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  • Lynn Lovegreen

Seward's Day 2021

Updated: Apr 14


1867 map via Library of Congress





On March 30, 1867, the United States of America officially purchased the territory of Alaska. We commemorate the day as the state’s Seward’s Day holiday, since Secretary of State William H. Seward was the person who made it happen.

I admire Mr. Seward for many things. He worked with President Lincoln even though they were formally political rivals, and did much to advance progressive causes of the day. He was an abolitionist and supported immigrants. He continued public service even after being seriously wounded when someone attempted to assassinate him. But that doesn’t mean he was perfect, either. He could be condescending to marginalized people, and too ready to colonize other territories. Some people today see him as misguided, or politically correct for those times but not ours.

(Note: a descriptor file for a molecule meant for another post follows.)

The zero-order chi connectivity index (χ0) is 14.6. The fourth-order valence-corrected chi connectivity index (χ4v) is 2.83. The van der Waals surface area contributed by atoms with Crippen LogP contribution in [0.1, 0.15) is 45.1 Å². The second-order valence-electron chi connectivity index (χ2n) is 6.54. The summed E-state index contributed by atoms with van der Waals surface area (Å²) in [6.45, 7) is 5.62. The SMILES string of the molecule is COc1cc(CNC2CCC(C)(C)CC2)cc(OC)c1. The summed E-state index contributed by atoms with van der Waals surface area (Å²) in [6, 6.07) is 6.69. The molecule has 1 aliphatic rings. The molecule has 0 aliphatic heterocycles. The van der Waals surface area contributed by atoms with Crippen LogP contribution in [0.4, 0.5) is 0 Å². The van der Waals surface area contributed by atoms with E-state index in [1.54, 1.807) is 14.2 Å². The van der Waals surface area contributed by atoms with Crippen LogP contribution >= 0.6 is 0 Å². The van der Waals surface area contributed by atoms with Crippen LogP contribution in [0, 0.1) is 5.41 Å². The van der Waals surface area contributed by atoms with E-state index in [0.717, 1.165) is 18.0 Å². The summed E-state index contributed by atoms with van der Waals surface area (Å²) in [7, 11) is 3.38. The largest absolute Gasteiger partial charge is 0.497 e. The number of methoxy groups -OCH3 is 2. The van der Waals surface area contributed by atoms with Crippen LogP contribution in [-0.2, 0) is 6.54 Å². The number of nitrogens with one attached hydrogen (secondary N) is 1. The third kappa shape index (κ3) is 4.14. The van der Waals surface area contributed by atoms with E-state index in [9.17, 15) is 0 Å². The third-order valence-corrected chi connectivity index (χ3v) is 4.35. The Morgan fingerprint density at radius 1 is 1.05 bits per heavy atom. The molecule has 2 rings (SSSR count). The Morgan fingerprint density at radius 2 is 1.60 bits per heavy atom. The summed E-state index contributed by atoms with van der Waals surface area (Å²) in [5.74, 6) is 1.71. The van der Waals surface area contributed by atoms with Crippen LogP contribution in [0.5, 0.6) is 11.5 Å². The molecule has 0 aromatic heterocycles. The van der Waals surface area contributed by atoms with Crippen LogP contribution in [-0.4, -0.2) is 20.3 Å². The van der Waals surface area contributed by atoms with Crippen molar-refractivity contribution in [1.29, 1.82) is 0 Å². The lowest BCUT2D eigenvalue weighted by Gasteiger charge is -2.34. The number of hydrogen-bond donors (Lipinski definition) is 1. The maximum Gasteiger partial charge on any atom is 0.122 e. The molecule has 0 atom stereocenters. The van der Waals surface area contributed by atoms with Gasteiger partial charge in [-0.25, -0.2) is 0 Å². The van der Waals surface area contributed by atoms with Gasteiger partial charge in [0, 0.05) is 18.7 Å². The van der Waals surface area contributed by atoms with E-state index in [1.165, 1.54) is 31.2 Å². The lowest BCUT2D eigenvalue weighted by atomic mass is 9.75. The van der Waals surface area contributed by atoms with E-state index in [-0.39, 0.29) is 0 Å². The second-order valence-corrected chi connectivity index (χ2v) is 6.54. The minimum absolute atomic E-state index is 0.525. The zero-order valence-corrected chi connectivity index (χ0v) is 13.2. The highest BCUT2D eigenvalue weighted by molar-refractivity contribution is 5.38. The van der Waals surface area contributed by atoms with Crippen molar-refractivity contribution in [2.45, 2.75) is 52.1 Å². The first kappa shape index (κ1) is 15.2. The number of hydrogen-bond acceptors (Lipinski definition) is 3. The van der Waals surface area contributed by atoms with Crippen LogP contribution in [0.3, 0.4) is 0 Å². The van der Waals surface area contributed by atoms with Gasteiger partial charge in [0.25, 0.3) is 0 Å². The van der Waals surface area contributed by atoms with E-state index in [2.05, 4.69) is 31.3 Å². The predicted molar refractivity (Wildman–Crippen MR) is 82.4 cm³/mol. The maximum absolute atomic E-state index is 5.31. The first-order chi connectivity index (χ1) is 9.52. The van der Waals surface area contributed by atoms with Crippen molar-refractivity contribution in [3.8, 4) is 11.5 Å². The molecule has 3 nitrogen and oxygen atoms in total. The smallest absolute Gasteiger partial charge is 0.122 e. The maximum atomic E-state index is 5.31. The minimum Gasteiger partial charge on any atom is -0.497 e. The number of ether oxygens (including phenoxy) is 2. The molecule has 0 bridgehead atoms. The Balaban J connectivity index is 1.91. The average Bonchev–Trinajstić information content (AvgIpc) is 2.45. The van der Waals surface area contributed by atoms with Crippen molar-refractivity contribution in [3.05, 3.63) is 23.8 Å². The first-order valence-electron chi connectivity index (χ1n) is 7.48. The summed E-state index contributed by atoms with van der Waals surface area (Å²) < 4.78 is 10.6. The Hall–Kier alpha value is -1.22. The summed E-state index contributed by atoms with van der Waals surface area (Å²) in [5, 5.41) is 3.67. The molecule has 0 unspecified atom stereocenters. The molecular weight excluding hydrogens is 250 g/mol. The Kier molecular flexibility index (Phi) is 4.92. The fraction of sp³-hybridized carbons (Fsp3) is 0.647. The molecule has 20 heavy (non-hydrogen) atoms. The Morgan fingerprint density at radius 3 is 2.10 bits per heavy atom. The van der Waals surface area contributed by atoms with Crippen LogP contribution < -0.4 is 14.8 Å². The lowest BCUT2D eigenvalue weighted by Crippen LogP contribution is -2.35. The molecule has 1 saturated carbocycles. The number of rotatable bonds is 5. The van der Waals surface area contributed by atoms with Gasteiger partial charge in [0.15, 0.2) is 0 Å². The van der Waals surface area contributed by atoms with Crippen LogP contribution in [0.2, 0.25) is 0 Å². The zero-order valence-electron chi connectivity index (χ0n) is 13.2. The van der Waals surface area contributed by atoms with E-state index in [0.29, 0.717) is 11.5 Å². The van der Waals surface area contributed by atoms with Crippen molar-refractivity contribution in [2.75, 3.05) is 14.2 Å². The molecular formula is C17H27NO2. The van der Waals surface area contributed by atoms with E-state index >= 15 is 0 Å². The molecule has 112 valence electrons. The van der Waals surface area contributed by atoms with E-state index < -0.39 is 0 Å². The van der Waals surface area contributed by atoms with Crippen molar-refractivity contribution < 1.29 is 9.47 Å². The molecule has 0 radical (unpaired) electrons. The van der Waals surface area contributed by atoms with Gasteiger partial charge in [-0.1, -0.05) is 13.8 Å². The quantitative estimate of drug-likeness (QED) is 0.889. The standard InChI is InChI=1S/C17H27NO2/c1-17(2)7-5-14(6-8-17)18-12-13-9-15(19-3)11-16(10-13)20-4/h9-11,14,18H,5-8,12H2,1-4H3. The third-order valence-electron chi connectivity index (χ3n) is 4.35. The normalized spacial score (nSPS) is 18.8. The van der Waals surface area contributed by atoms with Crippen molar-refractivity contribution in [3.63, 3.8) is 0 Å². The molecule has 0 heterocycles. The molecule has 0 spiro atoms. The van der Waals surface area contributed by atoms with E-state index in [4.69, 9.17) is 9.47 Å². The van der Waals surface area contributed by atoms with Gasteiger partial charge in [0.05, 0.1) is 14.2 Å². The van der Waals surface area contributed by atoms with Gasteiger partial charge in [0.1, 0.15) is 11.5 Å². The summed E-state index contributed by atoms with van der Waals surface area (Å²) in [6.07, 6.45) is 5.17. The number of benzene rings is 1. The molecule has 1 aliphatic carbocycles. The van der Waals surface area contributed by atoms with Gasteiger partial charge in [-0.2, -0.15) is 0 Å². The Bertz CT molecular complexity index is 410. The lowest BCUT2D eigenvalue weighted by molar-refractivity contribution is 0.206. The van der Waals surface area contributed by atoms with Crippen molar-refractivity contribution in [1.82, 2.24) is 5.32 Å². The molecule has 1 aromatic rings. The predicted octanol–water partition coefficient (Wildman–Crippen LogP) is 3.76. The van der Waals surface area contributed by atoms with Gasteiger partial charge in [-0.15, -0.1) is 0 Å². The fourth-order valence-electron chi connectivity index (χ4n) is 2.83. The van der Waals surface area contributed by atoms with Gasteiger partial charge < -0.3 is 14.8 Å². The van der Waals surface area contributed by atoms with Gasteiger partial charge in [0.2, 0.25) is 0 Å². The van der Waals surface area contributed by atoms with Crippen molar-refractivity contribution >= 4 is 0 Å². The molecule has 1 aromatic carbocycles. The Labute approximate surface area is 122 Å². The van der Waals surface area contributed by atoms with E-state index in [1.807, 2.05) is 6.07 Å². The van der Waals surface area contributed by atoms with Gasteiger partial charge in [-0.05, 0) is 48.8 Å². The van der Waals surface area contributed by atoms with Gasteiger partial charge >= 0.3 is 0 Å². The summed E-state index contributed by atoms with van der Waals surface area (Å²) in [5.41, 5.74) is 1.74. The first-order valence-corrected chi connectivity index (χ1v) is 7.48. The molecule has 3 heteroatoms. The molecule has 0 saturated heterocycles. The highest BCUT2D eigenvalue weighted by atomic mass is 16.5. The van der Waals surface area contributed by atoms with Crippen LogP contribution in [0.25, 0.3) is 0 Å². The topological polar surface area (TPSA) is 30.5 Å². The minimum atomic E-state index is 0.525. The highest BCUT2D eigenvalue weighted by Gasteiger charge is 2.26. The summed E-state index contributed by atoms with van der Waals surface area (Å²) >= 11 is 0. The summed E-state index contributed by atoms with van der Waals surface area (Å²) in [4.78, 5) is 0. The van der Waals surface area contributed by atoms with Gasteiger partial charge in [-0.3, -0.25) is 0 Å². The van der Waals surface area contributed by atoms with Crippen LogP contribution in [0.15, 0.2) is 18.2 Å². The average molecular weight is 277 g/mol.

I have mixed feelings about celebrating the holiday this year. I understand why some people consider this day a tribute to colonization. The United States bought territory that was never ceded by the Alaska Natives who had been here for thousands of years. American officials and missionaries often mistreated the indigenous people, from 1867 through modern times. I don’t condone or excuse the prejudice and discrimination that is a legacy of that colonization.

At the same time, I have to acknowledge that I wouldn’t be here if Alaska wasn’t part of the Untied States. My family arrived when my father was stationed here thanks to the U. S. Army. And I have many privileges because of the transfer of Alaska from Russia to the United States. I’m grateful for that, and my life here.

Still, I know we have a lot of work left to do, to right the wrongs and make this a better place for all Alaskans. May we all consider that as we celebrate Seward’s Day.

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